Tuesday, May 27, 2008

The Fixer by Joe Sacco

Sacco is possibly the world's only full-time investigative cartoonist; he's the author of Palestine and Safe Area Gorajde, both of which were book-length works in comics form, reporting about war zones.

The Fixer is not entirely unlike a sequel to Safe Area Gorajde; it's the story of a return visit to Sarajevo Sacco took in 2001, mixed in with Sacco's memories of the title character from his 1995 travels in the disintegrating Yugoslavia, and that character's tales of his own life, mostly during the civil war of the early '90s.

The Fixer is a man called Neven, who claims to have been a sniper in the Yugoslav People's Army during the '80s (though others mildly doubt that), and definitely was part of a loyalist militia during the early days of the civil war. By the time Sacco got to Sarajevo in 1995, Neven had been demobbed and was working for foreign journalists. That's what a "fixer" is -- a man who connects journalists with stories, for a price.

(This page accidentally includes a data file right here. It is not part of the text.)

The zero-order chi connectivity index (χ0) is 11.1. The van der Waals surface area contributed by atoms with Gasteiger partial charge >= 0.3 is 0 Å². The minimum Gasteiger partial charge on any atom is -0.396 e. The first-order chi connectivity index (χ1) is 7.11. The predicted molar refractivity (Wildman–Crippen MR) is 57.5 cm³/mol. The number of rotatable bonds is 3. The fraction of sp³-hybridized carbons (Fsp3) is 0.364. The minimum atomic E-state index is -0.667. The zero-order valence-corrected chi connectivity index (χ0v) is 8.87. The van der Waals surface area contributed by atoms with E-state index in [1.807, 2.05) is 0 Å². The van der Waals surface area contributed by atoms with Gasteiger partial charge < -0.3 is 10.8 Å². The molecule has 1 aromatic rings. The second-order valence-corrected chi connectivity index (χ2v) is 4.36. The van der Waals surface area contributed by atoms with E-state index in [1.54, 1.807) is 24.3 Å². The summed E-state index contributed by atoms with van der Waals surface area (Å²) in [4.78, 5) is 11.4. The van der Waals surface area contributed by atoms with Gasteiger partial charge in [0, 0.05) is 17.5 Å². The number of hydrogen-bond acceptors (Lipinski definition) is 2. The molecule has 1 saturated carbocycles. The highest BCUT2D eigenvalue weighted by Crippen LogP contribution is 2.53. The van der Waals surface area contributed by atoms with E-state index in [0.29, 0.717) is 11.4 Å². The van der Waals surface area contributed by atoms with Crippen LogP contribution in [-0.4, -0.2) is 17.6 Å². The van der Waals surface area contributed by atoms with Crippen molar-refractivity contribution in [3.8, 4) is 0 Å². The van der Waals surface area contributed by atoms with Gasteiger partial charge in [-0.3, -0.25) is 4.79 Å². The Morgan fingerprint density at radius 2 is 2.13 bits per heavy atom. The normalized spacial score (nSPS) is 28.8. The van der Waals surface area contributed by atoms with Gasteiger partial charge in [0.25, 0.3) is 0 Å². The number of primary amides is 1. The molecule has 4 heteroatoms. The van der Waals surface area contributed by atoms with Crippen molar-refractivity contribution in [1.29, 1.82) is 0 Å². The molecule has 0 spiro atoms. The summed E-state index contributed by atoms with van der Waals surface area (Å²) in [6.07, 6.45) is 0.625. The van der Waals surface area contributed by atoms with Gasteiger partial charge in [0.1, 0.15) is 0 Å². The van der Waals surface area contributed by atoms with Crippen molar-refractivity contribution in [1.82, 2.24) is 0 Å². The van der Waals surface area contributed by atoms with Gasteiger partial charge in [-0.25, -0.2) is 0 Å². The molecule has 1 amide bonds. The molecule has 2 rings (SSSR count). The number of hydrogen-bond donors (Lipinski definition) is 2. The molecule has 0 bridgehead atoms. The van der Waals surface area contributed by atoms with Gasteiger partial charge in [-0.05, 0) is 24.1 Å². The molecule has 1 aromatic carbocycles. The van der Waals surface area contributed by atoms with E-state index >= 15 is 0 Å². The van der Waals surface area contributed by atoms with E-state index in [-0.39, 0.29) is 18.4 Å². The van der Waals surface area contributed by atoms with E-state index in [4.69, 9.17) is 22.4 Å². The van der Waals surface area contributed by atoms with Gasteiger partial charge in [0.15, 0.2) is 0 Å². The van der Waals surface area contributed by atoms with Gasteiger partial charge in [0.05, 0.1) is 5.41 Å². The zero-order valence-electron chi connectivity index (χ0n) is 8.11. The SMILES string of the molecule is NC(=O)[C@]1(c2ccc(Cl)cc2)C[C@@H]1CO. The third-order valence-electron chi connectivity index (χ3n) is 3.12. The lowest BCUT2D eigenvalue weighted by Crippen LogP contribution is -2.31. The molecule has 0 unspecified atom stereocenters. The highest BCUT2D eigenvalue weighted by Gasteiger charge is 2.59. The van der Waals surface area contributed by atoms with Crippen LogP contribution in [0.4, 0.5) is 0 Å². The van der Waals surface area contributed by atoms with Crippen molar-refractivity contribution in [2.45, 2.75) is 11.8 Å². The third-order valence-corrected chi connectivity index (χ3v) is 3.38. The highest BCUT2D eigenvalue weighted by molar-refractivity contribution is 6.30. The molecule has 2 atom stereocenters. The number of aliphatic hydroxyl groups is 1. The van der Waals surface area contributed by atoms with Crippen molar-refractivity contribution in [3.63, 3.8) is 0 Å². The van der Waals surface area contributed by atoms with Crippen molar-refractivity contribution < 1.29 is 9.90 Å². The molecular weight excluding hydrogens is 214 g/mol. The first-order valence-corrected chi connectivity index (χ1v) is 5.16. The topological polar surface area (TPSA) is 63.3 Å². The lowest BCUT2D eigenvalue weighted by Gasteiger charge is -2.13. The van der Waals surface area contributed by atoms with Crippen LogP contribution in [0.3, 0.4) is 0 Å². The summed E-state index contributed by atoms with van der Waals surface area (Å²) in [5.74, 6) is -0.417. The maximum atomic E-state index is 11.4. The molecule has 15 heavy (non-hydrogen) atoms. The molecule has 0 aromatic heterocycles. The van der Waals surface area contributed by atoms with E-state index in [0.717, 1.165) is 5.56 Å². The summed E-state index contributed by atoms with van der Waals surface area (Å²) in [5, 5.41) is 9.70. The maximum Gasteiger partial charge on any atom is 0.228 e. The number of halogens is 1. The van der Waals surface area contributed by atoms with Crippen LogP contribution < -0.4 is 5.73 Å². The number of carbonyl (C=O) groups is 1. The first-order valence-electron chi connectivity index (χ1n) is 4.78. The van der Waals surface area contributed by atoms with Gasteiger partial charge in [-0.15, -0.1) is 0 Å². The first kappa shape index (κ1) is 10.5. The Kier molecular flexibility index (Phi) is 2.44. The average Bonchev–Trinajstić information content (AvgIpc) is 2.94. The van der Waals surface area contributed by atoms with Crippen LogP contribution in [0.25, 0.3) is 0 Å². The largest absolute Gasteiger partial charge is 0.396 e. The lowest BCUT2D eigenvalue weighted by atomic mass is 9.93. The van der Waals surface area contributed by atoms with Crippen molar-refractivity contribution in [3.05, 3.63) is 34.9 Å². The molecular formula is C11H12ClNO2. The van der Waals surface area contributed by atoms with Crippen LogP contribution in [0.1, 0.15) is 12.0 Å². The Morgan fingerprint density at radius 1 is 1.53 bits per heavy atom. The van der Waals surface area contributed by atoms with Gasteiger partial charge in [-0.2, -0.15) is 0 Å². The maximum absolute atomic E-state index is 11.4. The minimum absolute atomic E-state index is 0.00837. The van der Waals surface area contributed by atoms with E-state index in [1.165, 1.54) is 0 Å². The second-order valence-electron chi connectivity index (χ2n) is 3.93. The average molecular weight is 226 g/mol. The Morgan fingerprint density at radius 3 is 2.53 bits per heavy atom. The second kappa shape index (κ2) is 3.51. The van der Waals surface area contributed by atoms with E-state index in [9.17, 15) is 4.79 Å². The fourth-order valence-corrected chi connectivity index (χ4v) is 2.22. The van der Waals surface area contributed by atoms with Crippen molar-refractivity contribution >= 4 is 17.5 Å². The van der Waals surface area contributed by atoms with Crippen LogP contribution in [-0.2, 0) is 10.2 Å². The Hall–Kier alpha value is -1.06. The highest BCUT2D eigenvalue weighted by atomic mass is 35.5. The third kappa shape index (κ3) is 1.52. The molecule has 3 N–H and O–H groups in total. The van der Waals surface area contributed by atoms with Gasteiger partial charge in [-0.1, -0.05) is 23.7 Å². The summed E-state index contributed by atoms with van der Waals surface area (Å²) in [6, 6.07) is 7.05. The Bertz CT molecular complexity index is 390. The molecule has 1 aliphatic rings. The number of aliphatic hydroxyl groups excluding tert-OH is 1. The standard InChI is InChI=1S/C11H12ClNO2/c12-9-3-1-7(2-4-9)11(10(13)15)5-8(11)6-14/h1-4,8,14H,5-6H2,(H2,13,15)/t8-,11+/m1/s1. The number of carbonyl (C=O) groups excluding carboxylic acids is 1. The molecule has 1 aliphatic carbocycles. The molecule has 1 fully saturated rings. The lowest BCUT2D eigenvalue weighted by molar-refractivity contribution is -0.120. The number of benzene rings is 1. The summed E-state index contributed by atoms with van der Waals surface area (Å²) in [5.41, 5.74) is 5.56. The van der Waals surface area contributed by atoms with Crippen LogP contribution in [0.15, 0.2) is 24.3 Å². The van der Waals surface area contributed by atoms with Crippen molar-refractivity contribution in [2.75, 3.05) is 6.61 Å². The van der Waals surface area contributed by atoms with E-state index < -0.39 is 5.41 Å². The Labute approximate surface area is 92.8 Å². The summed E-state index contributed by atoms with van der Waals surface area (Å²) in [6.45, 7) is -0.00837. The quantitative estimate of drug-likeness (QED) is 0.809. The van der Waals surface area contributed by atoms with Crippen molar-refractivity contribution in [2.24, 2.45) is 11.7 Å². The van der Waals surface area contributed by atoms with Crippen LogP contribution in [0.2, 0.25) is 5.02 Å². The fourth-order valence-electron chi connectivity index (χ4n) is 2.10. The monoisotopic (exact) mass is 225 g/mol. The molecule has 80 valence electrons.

So The Fixer has some history of the war as it affected Sarajevo, and some of Neven's personal history, wrapped up in the frame story of Sacco trying to find Neven again in 2001, when the war -- and the need for fixers -- was long over. It's on a smaller scale than Sacco's other major stories, but it's a long mature Sacco work, which is a good thing. And the smaller scale also means that there are fewer appalling bits of war to deal with -- though, as always, there are some, so I warn those with overly rosy views of the world to stay away from Sacco.

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